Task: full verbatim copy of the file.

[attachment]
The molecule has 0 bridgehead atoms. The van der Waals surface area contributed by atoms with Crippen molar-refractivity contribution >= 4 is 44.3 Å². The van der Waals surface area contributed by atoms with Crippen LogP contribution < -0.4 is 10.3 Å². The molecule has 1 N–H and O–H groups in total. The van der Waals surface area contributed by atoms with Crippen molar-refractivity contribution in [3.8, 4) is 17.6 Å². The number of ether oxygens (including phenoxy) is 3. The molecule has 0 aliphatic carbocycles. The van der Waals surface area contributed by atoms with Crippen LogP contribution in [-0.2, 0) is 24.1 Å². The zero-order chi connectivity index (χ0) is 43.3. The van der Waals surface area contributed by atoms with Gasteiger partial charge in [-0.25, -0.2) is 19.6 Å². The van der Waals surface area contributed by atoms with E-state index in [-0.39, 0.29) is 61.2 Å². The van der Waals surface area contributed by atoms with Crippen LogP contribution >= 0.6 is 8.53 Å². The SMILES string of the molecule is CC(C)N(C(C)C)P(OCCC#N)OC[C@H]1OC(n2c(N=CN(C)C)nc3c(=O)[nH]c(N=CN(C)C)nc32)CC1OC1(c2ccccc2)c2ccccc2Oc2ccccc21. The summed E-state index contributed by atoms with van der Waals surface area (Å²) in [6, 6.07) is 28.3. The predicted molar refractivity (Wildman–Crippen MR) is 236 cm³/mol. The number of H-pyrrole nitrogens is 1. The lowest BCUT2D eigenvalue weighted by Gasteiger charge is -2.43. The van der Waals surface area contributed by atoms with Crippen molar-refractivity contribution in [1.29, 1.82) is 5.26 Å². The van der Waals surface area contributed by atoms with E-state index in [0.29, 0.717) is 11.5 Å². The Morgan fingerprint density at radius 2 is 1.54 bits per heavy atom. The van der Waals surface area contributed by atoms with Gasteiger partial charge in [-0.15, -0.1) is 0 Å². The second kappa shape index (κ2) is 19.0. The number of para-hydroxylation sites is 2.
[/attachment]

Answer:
The molecule has 0 bridgehead atoms. The van der Waals surface area contributed by atoms with Crippen molar-refractivity contribution >= 4 is 44.3 Å². The van der Waals surface area contributed by atoms with Crippen LogP contribution < -0.4 is 10.3 Å². The molecule has 1 N–H and O–H groups in total. The van der Waals surface area contributed by atoms with Crippen molar-refractivity contribution in [3.8, 4) is 17.6 Å². The number of ether oxygens (including phenoxy) is 3. The molecule has 0 aliphatic carbocycles. The van der Waals surface area contributed by atoms with Crippen LogP contribution in [-0.2, 0) is 24.1 Å². The zero-order chi connectivity index (χ0) is 43.3. The van der Waals surface area contributed by atoms with Gasteiger partial charge in [-0.25, -0.2) is 19.6 Å². The van der Waals surface area contributed by atoms with E-state index in [-0.39, 0.29) is 61.2 Å². The van der Waals surface area contributed by atoms with Crippen LogP contribution >= 0.6 is 8.53 Å². The SMILES string of the molecule is CC(C)N(C(C)C)P(OCCC#N)OC[C@H]1OC(n2c(N=CN(C)C)nc3c(=O)[nH]c(N=CN(C)C)nc32)CC1OC1(c2ccccc2)c2ccccc2Oc2ccccc21. The summed E-state index contributed by atoms with van der Waals surface area (Å²) in [6, 6.07) is 28.3. The predicted molar refractivity (Wildman–Crippen MR) is 236 cm³/mol. The number of H-pyrrole nitrogens is 1. The lowest BCUT2D eigenvalue weighted by Gasteiger charge is -2.43. The van der Waals surface area contributed by atoms with Crippen molar-refractivity contribution in [1.29, 1.82) is 5.26 Å². The van der Waals surface area contributed by atoms with E-state index in [0.29, 0.717) is 11.5 Å². The Morgan fingerprint density at radius 2 is 1.54 bits per heavy atom. The van der Waals surface area contributed by atoms with Gasteiger partial charge in [-0.15, -0.1) is 0 Å². The second kappa shape index (κ2) is 19.0. The number of para-hydroxylation sites is 2.